A first step towards improved model documentation: the Formal Model
Documenting complex models has been a long-standing problem, with currently applied methods often lacking the opportunity for reviewers to flag issues or suggest redesigns before the analysis is complete. The Formal Model, introduced recently in the open access journal Food and Ecological Systems Modelling Journal (FESMJ), aims to improve this process by providing a reproducible formal approach to model documentation, which allows reviewers to identify problems early on. Additionally, it encourages modellers to dive deep into the consequences of what is and is not included within the model. Last but not least, the Formal Model gives modellers the credit they very well deserve.
FESMJ is an open access journal, providing innovative publication forms on various outcomes of the research cycle, such as data, models, model validation studies, software, data analytics pipelines and visualisation methods. The authors of the Formal Model article format recently published in FESMJ – among whom two PoshBee members – propose splitting the documentation of models into three steps before analysis:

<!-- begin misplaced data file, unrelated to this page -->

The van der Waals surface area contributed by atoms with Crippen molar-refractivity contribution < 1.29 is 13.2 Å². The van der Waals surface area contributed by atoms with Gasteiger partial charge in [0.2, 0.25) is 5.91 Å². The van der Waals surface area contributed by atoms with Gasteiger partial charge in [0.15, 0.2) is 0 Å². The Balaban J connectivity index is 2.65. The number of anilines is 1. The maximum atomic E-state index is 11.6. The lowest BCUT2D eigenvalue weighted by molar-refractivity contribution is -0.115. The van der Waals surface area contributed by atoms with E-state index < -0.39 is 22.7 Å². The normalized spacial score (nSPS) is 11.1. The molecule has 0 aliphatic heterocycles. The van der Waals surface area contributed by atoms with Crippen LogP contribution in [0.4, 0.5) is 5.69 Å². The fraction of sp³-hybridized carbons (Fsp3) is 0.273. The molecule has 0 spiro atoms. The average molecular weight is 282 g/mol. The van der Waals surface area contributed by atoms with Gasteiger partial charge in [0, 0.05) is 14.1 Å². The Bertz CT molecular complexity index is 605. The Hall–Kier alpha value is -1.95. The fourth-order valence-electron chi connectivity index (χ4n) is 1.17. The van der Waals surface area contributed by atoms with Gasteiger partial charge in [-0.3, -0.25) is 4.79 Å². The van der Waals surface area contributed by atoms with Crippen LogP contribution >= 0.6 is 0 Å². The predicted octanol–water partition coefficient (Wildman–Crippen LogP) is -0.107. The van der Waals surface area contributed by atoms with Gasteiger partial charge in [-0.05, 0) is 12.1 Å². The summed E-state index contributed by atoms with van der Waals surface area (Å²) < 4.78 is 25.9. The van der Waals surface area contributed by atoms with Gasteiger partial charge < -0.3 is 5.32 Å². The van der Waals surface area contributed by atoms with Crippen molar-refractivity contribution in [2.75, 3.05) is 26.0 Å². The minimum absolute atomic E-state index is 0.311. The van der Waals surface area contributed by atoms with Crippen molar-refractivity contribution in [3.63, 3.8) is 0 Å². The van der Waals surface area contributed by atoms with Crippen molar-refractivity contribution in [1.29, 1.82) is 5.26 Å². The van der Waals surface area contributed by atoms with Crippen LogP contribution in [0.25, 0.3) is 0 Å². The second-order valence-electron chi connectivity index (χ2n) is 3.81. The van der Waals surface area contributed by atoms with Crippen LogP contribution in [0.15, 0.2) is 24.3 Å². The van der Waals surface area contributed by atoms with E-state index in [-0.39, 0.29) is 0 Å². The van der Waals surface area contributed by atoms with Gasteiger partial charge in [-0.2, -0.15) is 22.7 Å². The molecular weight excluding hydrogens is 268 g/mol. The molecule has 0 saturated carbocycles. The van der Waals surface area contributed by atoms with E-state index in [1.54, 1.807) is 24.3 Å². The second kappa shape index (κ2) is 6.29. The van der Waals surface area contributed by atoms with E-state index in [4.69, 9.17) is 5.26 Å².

1) the Formal Model,
2) Implementation Documentation,
3) Evaluation and Testing.
The modelling cycle as it is often applied to ecological models. The Formal Model as described in this article occupies the top-right quadrant.
The first step – the Formal Model – includes reviewed literature, identifying the components of the model, lays out the theoretical framework, modelling approaches and externalities, and outlines the plans to implement each process, with equations, descriptions, state variables and scales. It also identifies the model’s strengths, weaknesses, exclusions, and place in the literature. Additionally, to help establish this reproducible common format of model documentation, the authors provide a flexible template for the Formal Model.
The PoshBee project is working on a new agent-based risk assessment model for Bombus terrestris, which will serve to look at the landscape-level effect of farming decisions, such as the amounts and timing of pesticide use or the use of field margins, wildflower strips and land set aside for nature. Such modelling can contribute to a deeper insight into complicated systems and will certainly make use of the Formal Model and all it has to offer.
Read the full paper "The Formal Model article format: justifying modelling intent and a critical review of data foundations through publication" here.